using System.Configuration;

public static string LoadedCode
{
    get { return ConfigurationManager.AppSettings["LoadedCode"]; }
}

I think you can even go farther depending on how you set up your References and Web.Config File

What I do is create my variable and set it to the value of the Configuration that I need, so this is where you would "convert" it to the right type. Doing it this way you also only retrieve the data if you need it.

String loadedCode = Convert.ToString(ConfigurationManager.AppSettings["LoadedCode"]);

And then when you need to use that value you just call loadedCode

I don't see a reason to create a method just to grab this unless it is going to be used by the entire class and you don't want it available outside the class, then you would have something like this

private static string _loadedCode = ConfigurationManager.AppSettings["LoadedCode"];

And then you would call it accordingly as _loadedCode

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I have faced similar problems and have had similar thoughts. I have written a nuget package to do more or less what you describe.

Firstly I define an interface with all the configuration that my class needs. In this case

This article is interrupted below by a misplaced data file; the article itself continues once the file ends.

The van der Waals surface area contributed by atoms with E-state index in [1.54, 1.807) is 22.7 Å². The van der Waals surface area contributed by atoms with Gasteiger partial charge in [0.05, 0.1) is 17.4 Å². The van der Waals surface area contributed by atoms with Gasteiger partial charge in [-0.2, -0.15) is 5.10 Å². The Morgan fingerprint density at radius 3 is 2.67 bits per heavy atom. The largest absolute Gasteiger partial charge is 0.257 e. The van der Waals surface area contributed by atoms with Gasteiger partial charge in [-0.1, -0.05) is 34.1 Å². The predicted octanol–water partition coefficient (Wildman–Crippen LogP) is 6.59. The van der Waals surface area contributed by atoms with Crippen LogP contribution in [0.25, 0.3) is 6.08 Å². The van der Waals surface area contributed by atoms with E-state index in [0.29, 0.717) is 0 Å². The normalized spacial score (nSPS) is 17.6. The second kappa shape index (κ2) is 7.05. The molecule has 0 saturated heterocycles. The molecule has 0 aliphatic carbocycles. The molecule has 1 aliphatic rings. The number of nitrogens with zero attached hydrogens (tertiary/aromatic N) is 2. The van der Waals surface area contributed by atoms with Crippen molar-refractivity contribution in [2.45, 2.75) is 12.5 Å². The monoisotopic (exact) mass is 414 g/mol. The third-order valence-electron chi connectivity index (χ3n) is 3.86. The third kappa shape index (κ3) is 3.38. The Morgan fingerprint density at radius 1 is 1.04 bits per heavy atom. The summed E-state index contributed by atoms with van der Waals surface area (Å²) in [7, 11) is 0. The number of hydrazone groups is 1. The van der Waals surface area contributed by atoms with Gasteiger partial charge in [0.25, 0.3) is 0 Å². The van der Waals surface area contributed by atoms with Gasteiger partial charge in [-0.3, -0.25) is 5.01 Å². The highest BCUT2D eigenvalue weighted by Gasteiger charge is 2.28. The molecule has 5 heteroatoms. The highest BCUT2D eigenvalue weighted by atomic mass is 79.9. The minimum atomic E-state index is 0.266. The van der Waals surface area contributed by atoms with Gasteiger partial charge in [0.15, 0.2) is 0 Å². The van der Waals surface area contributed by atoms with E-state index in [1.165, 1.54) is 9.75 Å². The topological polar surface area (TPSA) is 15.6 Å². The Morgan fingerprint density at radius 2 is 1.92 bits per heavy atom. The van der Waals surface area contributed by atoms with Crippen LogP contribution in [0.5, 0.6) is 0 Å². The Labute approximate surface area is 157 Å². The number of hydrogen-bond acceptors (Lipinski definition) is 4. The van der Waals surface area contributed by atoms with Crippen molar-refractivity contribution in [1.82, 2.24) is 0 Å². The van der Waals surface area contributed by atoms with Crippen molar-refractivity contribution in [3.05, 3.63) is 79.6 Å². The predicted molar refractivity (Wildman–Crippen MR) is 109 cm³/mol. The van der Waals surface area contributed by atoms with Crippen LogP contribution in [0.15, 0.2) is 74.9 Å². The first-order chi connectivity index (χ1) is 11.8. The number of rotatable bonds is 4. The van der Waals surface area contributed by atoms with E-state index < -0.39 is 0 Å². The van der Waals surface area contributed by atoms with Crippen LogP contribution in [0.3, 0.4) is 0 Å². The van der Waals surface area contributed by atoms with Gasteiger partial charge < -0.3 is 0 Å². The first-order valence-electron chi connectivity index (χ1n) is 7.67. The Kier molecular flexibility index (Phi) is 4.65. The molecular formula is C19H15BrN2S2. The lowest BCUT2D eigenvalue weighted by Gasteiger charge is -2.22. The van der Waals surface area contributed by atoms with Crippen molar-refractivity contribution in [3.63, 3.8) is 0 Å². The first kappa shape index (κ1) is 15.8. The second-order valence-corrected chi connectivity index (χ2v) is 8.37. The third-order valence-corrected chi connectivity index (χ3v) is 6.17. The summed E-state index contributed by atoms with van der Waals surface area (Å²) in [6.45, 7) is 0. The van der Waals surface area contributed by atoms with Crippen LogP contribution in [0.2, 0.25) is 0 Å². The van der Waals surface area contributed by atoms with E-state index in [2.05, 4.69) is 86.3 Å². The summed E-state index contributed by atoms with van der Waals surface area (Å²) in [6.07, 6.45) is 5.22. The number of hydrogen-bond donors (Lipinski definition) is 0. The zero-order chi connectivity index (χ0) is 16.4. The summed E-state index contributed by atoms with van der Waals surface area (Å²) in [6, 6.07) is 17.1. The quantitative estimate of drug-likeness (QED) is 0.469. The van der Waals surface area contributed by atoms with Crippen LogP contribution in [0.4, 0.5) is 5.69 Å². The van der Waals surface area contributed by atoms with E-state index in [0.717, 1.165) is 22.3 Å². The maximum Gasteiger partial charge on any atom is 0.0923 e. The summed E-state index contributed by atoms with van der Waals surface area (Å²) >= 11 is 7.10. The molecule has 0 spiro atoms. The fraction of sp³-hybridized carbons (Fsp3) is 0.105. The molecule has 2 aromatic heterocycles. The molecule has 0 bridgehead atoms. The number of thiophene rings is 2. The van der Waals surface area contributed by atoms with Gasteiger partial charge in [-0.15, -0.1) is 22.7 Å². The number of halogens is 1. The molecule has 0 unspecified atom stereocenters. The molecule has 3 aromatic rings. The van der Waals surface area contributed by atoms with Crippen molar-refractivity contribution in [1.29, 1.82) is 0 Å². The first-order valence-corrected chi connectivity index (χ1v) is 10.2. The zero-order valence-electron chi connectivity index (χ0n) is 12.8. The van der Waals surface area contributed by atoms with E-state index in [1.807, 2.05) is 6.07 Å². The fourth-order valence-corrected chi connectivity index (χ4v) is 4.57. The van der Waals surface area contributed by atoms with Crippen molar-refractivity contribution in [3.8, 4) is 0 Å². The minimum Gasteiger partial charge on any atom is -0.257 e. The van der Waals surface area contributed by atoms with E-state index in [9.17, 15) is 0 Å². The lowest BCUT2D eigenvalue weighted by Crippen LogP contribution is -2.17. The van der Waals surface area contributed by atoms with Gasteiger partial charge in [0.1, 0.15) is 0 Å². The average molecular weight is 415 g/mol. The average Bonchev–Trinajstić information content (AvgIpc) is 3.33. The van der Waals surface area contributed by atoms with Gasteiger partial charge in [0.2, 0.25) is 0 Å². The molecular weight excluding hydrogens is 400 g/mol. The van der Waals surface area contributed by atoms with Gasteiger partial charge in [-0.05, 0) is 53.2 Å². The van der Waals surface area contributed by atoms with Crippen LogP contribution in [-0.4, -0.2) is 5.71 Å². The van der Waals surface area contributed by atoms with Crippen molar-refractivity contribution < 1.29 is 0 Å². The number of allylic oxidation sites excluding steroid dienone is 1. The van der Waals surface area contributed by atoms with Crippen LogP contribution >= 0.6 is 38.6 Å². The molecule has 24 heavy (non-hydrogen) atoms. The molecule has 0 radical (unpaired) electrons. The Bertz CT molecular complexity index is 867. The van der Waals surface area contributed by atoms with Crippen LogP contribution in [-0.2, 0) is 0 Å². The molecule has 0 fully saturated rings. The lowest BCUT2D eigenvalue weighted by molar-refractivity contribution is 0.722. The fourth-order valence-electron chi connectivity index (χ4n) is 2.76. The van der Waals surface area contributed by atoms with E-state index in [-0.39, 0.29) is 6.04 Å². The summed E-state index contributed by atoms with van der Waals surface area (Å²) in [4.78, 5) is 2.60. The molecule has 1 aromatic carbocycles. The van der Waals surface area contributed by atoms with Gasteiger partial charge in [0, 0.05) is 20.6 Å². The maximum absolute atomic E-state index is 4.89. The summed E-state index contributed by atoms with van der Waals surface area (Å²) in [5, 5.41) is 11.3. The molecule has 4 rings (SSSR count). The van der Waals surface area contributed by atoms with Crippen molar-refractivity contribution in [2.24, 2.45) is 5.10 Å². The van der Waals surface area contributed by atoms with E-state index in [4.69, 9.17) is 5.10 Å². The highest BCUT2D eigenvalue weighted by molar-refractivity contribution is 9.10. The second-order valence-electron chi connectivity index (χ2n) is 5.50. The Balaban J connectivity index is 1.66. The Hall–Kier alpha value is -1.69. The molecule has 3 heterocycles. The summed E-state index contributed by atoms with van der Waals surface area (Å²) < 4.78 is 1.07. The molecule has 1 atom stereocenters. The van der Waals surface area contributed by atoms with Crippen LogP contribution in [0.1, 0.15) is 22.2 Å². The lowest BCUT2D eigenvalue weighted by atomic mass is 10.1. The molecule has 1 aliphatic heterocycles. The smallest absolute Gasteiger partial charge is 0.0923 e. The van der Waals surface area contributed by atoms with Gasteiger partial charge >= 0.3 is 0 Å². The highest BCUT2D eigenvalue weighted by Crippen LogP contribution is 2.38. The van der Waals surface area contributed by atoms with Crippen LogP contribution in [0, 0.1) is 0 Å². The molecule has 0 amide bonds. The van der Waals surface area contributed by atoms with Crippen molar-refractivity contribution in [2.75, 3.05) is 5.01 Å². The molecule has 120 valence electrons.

public interface ILoadingConfiguration {
    string LoadedCode { get; }
    ... etc
}

Then I alter my class to take this configuration via constructor injection

public class ClassThatNeedsLoadedCode {
    public ClassThatNeedsLoadedCode (ILoadingConfiguration configuration) {
        ...
    }
}

Then I define a class that handles all the configuration for my application.

public class MyApplicationConfiguration: ILoadingConfiguration, ISomeOtherConfiguration, etc {
    public string LoadedCode { get; }
    ... other configuration
}

Then I pass this class into all classes that need it using some kind of Depenendency Injection (normally Castle Windsor or AutoFac for me).

If it is too difficult to do this (presumably for legacy type reasons), I define a static version of MyApplicationConfiguration and access this directly.

More details on this blog post.

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  • \$\begingroup\$ Instead of linking to the information, please put it in the answer. It's better to have it here in case the links go bad. \$\endgroup\$ – Raystafarian Apr 7 '18 at 14:10
  • \$\begingroup\$ Hi there. I think this is ok. My answer to the original question is that I would recommend trying for dependency injection when you can, but fall back to a public static if its too difficult / time consuming to do so. The links have some details of how you might do this, but that is kind of a side issue to the main question, and it would make the answer a lot longer and harder to read if I were to include all the detail \$\endgroup\$ – cedd Apr 8 '18 at 18:45
  • \$\begingroup\$ Perhaps one example of the original code done in your way would be a good addition? It's your answer and I'm not trying to tell you how it should be (: \$\endgroup\$ – Raystafarian Apr 8 '18 at 22:57
  • \$\begingroup\$ OK, I've made an edit ... \$\endgroup\$ – cedd Apr 9 '18 at 18:10